1. Uterine fibroids are abnormal growths of tissues originating from the muscles of the uterus (womb). They are classified based on the location: just beneath the uterine lining (submucous), within the uterine muscle (intramural) or on the exterior part of the uterus (subserous). 

2. Uterine fibroids are pretty much common, affecting up to 40% of women in any given population and clinically symptomatic in 25% of affected women. The incidence is highest between the ages of 30 – 50 years. 

3. The cause is largely unknown, but researches have shown the role of the excessive female hormones (estrogen and progesterone) in its development. Recognized risk factors for the occurrence of fibroids include:

-Early age at onset of menses

-Advanced age at first pregnancy (>35 years) 

-Absence of pregnancy (in converse, carrying at least one pregnancy beyond 5 months is protective) 


-Alcohol intake

-Heavy caffeine intake (>500mg/day)

-Black race

-Age 35 – 55 years 

-Family history 

4. The incidence of fibroids reduces drastically after menopause. Pre-existing ones also tend to regress spontaneously. Interestingly, tobacco smoking is associated with reduced risk of having fibroids, but when you weigh in the worse consequences such as lung cancer, you wouldn’t want to smoke, would you?! 

5. Most fibroids are asymptomatic. They just sit there and cause no harm. Most are incidental findings during ultrasound scan for entirely different reasons (like during pregnancy). 

6. The commonest symptom is heavy menstrual bleeding. This can result in severe anaemia, need for hospitalization and/or blood transfusion, poor quality of life and psychological depression. 

7. Other symptoms include:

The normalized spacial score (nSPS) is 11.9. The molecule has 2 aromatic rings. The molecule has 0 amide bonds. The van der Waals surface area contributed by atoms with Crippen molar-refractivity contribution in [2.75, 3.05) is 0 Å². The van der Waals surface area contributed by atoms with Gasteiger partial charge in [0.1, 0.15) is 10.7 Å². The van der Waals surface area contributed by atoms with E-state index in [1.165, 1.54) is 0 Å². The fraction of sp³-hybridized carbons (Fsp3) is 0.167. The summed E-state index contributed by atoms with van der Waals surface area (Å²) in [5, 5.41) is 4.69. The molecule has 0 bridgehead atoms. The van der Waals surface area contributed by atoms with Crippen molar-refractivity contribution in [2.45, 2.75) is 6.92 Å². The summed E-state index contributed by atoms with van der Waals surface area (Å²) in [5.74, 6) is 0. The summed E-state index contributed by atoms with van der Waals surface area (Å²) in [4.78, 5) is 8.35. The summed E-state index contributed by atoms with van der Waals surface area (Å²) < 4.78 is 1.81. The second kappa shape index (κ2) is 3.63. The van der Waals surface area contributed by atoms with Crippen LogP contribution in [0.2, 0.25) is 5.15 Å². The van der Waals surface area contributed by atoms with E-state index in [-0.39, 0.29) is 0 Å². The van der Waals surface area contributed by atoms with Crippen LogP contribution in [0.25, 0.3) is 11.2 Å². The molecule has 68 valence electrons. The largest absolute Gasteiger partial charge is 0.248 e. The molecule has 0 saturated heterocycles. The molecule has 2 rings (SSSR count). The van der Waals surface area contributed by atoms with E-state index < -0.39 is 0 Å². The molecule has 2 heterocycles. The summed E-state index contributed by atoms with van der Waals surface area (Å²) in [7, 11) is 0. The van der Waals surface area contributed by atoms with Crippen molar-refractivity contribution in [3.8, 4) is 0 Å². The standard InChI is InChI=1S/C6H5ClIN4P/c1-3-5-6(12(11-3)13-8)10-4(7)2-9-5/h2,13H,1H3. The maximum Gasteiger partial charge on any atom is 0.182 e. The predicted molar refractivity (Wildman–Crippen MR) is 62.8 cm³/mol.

– Abdominal swelling – massive fibroids can look as big as a full term pregnancy! 

– Abdominal pain

– Pressure on the urinary tract, resulting in infections,  urinary disturbances and kidney damage. 

– Pressure on the bowels, resulting in constipation 

– Problems with fertility: inability to conceive (very rare), miscarriages, preterm labour, difficulty during childbirth, etc. 

8. Treatment depends largely on symptoms:

-Asymptomatic fibroids are best left alone. They will regress after menopause. 

-Heavy bleeding must be corrected early to avoid the complications of chronic blood loss. 

-Conservative management can be employed in younger women with mild symptoms. This includes a wide range of medications to control bleeding and shrink the fibroid. 

– Surgical treatment is aimed at a total (or near total) cure in cases of life threatening symptoms. There are a wide range of options but the ultimate cure is the total removal of the uterus (hysterectomy). 

9. Fibroids can recur. Again, the only sure way to avoid recurrence is to ‘yank’ out the uterus! However, this procedure is reserved for the severe, life threatening ones, in women who have completed their reproductive career. 

10. Fibroids can become malignant (cancer). Fortunately, this only happens to <1% of fibroids. It’s more likely in postmenopausal women with fibroids. 

11. Certain natural remedies can be used to reduce the risk of developing fibroids. Adequate fruits and vegetables intake, green tea, vitamin D are a few examples. Beware of fake herbal products and desperate quack doctors who claim to have some mysterious cure for fibroids!


Author: Khadijah Sanni-Tijani

Khadijah is a young Nigerian woman, a muslim, a wife, a mum, a doctor and a blogger. She was born and raised in Ibadan, Nigeria. She is currently practising in Saudi Arabia.

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